Strategy Session – Pokemon Black/White, Part I

With the release of Pokemon Black and White in North America drawing closer and closer, I thought it might be a good idea to take a look at what this new generation will be bringing to the table, competitively speaking. Though the pace and structure of battle hasn’t changed all that much, Black and White brings a huge number of new ‘mons to the table, and with them, a wide variety of new competitive tactics.

Perhaps the most immediately striking thing about the new creatures of Black and White is how strongly offensive the focus seems. Where the most offensive monsters of previous generations sported Attack and Special Attack in the low to mid 130s, Black and White has widely available creatures that tickle 150. On top of this, every Pokemon now has a new ability available through the Dream World, and many of these abilities put old Pokemon in very new, very dangerous positions. Of course, all metagames start off far more offensive before later settling into a more balanced rhythm, but for now, the metagame seems very strongly offensive. To that end, we’ve cherry picked a few of the most dangerous ‘mons to take a look at.

The first Pokemon on our list is Excadrill, a critter that underscores the importance of weather in the 5th gen. On its own, Excadrill’s stats are solid, with very healthy HP and a massive Attack of 135, though its base Speed, which is only 88, is a bit disappointing. However, Excadrill sports a unique new ability known as Sand Rush, which doubles its Speed while a Sandstorm is active; essentially, a sand-based version of Swift Swim. With Sandstorm backing it up, Excadrill can outrun many of its counters, launch massively powerful Earthquakes, and in general, tear teams apart with little difficulty.

A major weakness of many of the offensive Pokemon introduced in the 5th gen is that they can be one-trick ponies. However, a one-trick pony can be exceptionally dangerous, depending on what that one trick is. For example, Conkeldurr is a slow, strong, and only somewhat sturdy Pokemon, but with a massively powerful priority attack backed up by Iron Fist. Conkeldurr is actually starting to rival Scizor for the position of primary priority offense, something no one would have suspected from its ridiculous appearance.

Interestingly, some Pokemon are causing waves in the metagame despite not actually being a part of it yet. For Chandelure, this is due to a combination of massive offensive statistics and a truly broken ability. Once it is released through the Dream World some time in the future, Chandelure will be one of only three fully evolved Pokemon with access to the ability known as Shadow Tag, and the only one of those three with a respectable offense. What makes Shadow Tag so dangerous is that it precludes the idea of counters; a Pokemon with this ability can pick and choose who it fights, trapping the foe in play until Shadow Tag says it can leave. Whether or not Shadow Tag Chandelure will be banned once the Dream World makes it a possibility is still unknown, but for the time being, the fact that a Pokemon with a base Special Attack of 145 has been given this massively dangerous ability is already causing some to think twice about how the fan-supported metagame is constructed and maintained.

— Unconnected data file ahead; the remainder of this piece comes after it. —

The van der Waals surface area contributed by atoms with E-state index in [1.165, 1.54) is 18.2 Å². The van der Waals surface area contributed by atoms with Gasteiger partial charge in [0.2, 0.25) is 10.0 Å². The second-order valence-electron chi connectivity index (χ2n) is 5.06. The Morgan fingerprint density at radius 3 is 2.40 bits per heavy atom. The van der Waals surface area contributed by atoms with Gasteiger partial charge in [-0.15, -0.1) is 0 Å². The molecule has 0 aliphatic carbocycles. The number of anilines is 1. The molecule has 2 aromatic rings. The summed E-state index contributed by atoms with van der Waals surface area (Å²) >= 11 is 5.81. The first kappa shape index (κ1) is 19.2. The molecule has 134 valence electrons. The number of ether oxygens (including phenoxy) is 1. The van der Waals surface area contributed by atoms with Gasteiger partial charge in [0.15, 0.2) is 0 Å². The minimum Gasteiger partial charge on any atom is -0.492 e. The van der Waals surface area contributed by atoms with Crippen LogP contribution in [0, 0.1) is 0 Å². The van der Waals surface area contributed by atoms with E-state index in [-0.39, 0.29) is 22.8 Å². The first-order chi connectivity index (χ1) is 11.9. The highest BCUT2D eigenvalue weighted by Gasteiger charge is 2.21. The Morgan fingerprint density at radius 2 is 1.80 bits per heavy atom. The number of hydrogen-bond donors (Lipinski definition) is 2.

On the flip side of the hype coin, we have Haxorus. Just after the release of Black and White, many fans wondered at Haxorus’s legendary-level Attack stat, which is a massive 147. Backed up by Dragon Dance, Swords Dance, and the wide movepool traditional to Dragons, Haxorus looked to be a potentially overpowering threat. However, in an example of how a rising tide lifts all ships, Haxorus’s comparatively moderate Speed and only decent defenses have not proven to be up to the task in a game full of other creatures with strong offensive statistics. In the end, Haxorus has ended up falling largely by the wayside against other, more specialized or flexible Pokemon.

Traditionally, Dragons have formed the backbone of most pure offensive teams, but one newcomer in the 5th generation is upsetting this a bit. Volcarona, a Fire/Bug-type frequently identified as this gen’s pseudo-legendary — a term usually thrown out to signify one powerful, hard to find Pokemon, usually only obtainable after completing the Elite Four — combines solid defenses, excellent Special Attack, and a more than adequate Speed with a wonderful new boosting move called Butterfly Dance. A rare move available to only a few Pokemon, Butterfly Dance boosts Special Attack, Special Defense, and Speed by one stage each, essentially turning Volcarona from a solid but unimpressive offensive threat to an impressively bulky, speedy, and threatening sweeper. Combined with the new availability of Drought through Dream World Ninetales, Volcarona has the potential to flatten whatever opposition it comes across.

In the coming weeks, Strategy Session will be talking about what Black and White bring to the table, including new defensive Pokemon, the new prevalence of weather, and suggestions for altering old strategies for use in the new metagame. We’ll be talking about using Gravity and Trick Room in the 5th generation, as well as some of the new modes of combat, including triple battles, rotation battles, and the bizarre Miracle Shooter, a style of player vs player combat that gives the Pokemon Trainer a larger role in combat by allowing the use of items. See you next week!

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